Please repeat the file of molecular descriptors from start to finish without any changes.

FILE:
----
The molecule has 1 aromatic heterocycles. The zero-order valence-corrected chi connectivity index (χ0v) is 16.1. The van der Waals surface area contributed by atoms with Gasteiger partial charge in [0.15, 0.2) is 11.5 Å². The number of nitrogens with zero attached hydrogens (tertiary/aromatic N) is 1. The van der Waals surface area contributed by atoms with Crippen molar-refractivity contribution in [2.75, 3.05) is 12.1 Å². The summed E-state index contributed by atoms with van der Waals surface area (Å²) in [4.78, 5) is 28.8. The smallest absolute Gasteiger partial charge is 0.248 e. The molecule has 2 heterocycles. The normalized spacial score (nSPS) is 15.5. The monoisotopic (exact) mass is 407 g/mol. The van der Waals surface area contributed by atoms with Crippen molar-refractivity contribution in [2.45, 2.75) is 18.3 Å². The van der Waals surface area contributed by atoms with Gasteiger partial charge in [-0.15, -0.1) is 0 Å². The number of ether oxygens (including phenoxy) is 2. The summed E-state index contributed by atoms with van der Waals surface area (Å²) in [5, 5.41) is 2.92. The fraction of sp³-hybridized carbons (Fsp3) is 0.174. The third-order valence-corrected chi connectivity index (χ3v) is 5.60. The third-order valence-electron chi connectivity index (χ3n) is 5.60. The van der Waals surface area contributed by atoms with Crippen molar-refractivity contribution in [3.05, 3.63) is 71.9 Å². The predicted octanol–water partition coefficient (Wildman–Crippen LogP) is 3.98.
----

The molecule has 1 aromatic heterocycles. The zero-order valence-corrected chi connectivity index (χ0v) is 16.1. The van der Waals surface area contributed by atoms with Gasteiger partial charge in [0.15, 0.2) is 11.5 Å². The number of nitrogens with zero attached hydrogens (tertiary/aromatic N) is 1. The van der Waals surface area contributed by atoms with Crippen molar-refractivity contribution in [2.75, 3.05) is 12.1 Å². The summed E-state index contributed by atoms with van der Waals surface area (Å²) in [4.78, 5) is 28.8. The smallest absolute Gasteiger partial charge is 0.248 e. The molecule has 2 heterocycles. The normalized spacial score (nSPS) is 15.5. The monoisotopic (exact) mass is 407 g/mol. The van der Waals surface area contributed by atoms with Crippen molar-refractivity contribution in [2.45, 2.75) is 18.3 Å². The van der Waals surface area contributed by atoms with Gasteiger partial charge in [-0.15, -0.1) is 0 Å². The number of ether oxygens (including phenoxy) is 2. The summed E-state index contributed by atoms with van der Waals surface area (Å²) in [5, 5.41) is 2.92. The fraction of sp³-hybridized carbons (Fsp3) is 0.174. The third-order valence-corrected chi connectivity index (χ3v) is 5.60. The third-order valence-electron chi connectivity index (χ3n) is 5.60. The van der Waals surface area contributed by atoms with Crippen molar-refractivity contribution in [3.05, 3.63) is 71.9 Å². The predicted octanol–water partition coefficient (Wildman–Crippen LogP) is 3.98.